PHOENIX – The Phoenix City Council is planning to hold a public session next month regarding its new COVID-19 vaccine requirement for municipal employees.
The city abruptly announced last week that all its employees had be fully vaccinated against the virus by Jan. 18 or face potential termination.
The decision was made during an executive session, without a public hearing.
Councilwoman Ann O’Brien said Tuesday that Mayor Kate Gallego agreed to her request to address the topic during the previously scheduled Dec. 7 policy session.
"It is a very important topic that I believe should be discussed in public and not behind closed doors to give our employees and the community a chance to weigh in," O’Brien, who joined the council representing District 1 in April, said in a press release.
#PHX: I am with all of you who believe in personal choice, who support our police and fire and who trust the medical advice of their doctors and not the federal government. No more conversations behind closed doors. It's time for the public to weigh in. pic.twitter.com/HyyA6NwTQh
— PHX Council District 1 (@PHXDistrict1) November 24, 2021
O’Brien said the vaccine mandate will be the only item on the agenda. The mayor’s office confirmed to KTAR News 92.3 FM that the item was on the agenda, which must be posted online no later than 24 hours before the meeting under city statute.
“I am not anti-vaccine; I am anti-mandates,” O’Brien said. “I am pro-personal choice and I believe that Phoenix employees will do the right thing and make decisions that are best for themselves and their families.”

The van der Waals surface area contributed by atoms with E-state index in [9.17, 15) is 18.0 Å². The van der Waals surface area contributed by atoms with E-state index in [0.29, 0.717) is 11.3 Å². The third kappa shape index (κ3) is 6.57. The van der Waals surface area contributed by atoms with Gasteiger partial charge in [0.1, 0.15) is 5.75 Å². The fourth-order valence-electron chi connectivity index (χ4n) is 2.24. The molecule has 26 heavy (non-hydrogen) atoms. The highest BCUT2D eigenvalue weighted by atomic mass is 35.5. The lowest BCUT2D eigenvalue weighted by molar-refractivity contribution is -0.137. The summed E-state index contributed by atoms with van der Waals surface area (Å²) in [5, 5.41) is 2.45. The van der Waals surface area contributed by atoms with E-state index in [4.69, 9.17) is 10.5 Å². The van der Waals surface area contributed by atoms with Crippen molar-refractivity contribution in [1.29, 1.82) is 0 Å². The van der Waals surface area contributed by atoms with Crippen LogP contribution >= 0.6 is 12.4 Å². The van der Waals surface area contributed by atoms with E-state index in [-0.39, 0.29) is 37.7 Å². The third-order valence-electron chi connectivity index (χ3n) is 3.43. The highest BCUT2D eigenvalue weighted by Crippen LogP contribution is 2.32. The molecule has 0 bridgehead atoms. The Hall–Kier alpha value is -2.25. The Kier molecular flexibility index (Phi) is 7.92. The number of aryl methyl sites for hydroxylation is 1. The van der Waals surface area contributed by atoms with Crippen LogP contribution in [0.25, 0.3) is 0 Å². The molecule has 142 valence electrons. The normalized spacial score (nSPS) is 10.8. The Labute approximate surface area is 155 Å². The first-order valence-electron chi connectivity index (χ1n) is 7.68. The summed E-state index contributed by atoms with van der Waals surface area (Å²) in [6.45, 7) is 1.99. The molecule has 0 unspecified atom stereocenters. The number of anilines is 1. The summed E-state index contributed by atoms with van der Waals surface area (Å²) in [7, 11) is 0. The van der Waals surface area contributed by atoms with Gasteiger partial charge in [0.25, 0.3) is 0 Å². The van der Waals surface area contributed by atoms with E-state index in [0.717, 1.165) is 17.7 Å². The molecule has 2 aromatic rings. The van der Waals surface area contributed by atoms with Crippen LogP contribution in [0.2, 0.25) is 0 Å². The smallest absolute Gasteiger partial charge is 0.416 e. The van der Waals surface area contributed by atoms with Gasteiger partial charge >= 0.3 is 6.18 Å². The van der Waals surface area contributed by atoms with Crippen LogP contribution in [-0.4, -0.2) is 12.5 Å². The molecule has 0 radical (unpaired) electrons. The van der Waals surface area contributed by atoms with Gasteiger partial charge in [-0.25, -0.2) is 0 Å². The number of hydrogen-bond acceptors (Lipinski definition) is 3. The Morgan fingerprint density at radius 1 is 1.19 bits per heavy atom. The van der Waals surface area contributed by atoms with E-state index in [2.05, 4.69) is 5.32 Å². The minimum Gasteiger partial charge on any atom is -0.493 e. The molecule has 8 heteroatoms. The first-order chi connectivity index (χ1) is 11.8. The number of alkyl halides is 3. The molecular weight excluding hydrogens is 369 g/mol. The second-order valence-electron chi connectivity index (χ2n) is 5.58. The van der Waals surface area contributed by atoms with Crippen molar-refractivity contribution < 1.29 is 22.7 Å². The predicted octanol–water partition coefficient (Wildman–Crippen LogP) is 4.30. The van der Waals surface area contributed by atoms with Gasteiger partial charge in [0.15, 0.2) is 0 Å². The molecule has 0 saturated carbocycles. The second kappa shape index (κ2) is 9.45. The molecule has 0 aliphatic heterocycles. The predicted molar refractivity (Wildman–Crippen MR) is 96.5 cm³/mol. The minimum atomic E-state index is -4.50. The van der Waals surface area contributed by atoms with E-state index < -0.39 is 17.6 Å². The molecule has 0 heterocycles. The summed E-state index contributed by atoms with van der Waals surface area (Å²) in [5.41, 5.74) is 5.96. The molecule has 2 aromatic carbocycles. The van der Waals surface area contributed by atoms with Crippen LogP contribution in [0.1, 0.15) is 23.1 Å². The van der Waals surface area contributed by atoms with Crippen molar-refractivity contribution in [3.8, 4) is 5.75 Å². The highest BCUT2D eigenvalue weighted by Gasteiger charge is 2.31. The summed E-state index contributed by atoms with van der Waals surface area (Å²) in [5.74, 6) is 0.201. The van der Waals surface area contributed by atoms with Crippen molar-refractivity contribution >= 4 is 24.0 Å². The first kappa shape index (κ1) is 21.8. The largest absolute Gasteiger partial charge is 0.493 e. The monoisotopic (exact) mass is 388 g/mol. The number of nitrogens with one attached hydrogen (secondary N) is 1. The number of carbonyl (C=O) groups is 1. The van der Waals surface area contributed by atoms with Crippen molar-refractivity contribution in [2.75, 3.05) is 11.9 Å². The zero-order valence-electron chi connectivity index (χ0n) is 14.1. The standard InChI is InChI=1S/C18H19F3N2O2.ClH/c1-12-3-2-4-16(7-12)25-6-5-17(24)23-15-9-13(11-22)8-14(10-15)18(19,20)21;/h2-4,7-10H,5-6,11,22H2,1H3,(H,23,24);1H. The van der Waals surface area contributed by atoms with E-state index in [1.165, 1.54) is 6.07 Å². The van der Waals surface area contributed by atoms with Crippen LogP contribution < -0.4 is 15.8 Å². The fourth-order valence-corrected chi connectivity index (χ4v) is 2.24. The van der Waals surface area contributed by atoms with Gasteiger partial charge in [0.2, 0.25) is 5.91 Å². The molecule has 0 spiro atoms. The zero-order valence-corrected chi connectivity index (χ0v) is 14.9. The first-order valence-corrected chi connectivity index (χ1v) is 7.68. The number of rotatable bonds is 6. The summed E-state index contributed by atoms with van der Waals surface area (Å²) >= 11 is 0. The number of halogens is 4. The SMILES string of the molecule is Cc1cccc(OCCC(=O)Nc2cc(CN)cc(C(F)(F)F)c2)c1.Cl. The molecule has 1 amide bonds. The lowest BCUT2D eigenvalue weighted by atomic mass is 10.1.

Thursday’s policy announcement explained that Phoenix had enough federal contracts to itself be classified as a federal contractor, and therefore all municipal workers fall under President Joe Biden's executive order mandating federal contractors to be vaccinated against COVID-19.
Councilman Sal DiCiccio told KTAR News 92.3’s Arizona’s Morning News last week that while Phoenix does receive federal funding, it was "a bunch of B.S." to consider every city employee a federal contractor.
"On Dec. 7, I encourage the public to let their opinions be heard about this executive order - an issue that has negatively impacted the morale of our employees, an issue that has divided our organization and an issue that could greatly affect the city services we provide,” O'Brien said.
In response to the Phoenix mandate, Arizona Attorney General Mark Brnovich added the city as a defendant Monday in his ongoing lawsuit against Biden's vaccine policies.
Brnovich, who is running for a U.S. Senate seat in 2022, also added the Phoenix Law Enforcement Association and United Phoenix Firefighters Association Local 493 as plaintiffs in the suit, which was originally filed in September.